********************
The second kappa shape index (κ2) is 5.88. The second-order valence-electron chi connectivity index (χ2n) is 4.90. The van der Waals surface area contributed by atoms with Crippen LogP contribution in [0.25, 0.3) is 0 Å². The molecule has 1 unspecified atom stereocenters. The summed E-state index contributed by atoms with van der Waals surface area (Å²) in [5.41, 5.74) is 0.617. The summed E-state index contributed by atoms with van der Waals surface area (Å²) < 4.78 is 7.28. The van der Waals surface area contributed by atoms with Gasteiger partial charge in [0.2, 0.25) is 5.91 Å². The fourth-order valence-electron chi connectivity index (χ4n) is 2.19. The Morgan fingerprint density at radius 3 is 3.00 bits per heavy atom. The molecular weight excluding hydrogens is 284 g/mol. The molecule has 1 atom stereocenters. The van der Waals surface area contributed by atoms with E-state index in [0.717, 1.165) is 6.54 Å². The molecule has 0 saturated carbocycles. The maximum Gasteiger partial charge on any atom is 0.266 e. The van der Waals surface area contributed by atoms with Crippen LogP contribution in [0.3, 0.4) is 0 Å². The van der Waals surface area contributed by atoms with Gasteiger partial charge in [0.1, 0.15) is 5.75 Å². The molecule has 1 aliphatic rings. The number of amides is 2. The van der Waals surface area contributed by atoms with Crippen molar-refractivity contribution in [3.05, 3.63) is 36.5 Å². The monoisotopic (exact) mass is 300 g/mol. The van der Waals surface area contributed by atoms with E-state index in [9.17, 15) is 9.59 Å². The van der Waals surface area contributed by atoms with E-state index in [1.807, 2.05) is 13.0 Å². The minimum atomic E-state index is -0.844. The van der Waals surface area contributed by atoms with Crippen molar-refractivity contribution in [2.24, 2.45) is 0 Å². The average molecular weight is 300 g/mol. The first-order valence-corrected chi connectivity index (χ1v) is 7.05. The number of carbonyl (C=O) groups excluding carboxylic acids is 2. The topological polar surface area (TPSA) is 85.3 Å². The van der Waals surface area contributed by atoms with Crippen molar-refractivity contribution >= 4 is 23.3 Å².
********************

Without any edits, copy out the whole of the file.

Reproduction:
The second kappa shape index (κ2) is 5.88. The second-order valence-electron chi connectivity index (χ2n) is 4.90. The van der Waals surface area contributed by atoms with Crippen LogP contribution in [0.25, 0.3) is 0 Å². The molecule has 1 unspecified atom stereocenters. The summed E-state index contributed by atoms with van der Waals surface area (Å²) in [5.41, 5.74) is 0.617. The summed E-state index contributed by atoms with van der Waals surface area (Å²) < 4.78 is 7.28. The van der Waals surface area contributed by atoms with Gasteiger partial charge in [0.2, 0.25) is 5.91 Å². The fourth-order valence-electron chi connectivity index (χ4n) is 2.19. The Morgan fingerprint density at radius 3 is 3.00 bits per heavy atom. The molecular weight excluding hydrogens is 284 g/mol. The molecule has 1 atom stereocenters. The van der Waals surface area contributed by atoms with E-state index in [0.717, 1.165) is 6.54 Å². The molecule has 0 saturated carbocycles. The maximum Gasteiger partial charge on any atom is 0.266 e. The van der Waals surface area contributed by atoms with Crippen LogP contribution in [0.3, 0.4) is 0 Å². The van der Waals surface area contributed by atoms with Gasteiger partial charge in [0.1, 0.15) is 5.75 Å². The molecule has 1 aliphatic rings. The number of amides is 2. The van der Waals surface area contributed by atoms with Crippen molar-refractivity contribution in [3.05, 3.63) is 36.5 Å². The monoisotopic (exact) mass is 300 g/mol. The van der Waals surface area contributed by atoms with E-state index in [9.17, 15) is 9.59 Å². The van der Waals surface area contributed by atoms with E-state index in [1.807, 2.05) is 13.0 Å². The minimum atomic E-state index is -0.844. The van der Waals surface area contributed by atoms with Crippen molar-refractivity contribution in [2.24, 2.45) is 0 Å². The average molecular weight is 300 g/mol. The first-order valence-corrected chi connectivity index (χ1v) is 7.05. The number of carbonyl (C=O) groups excluding carboxylic acids is 2. The topological polar surface area (TPSA) is 85.3 Å². The van der Waals surface area contributed by atoms with Crippen molar-refractivity contribution >= 4 is 23.3 Å².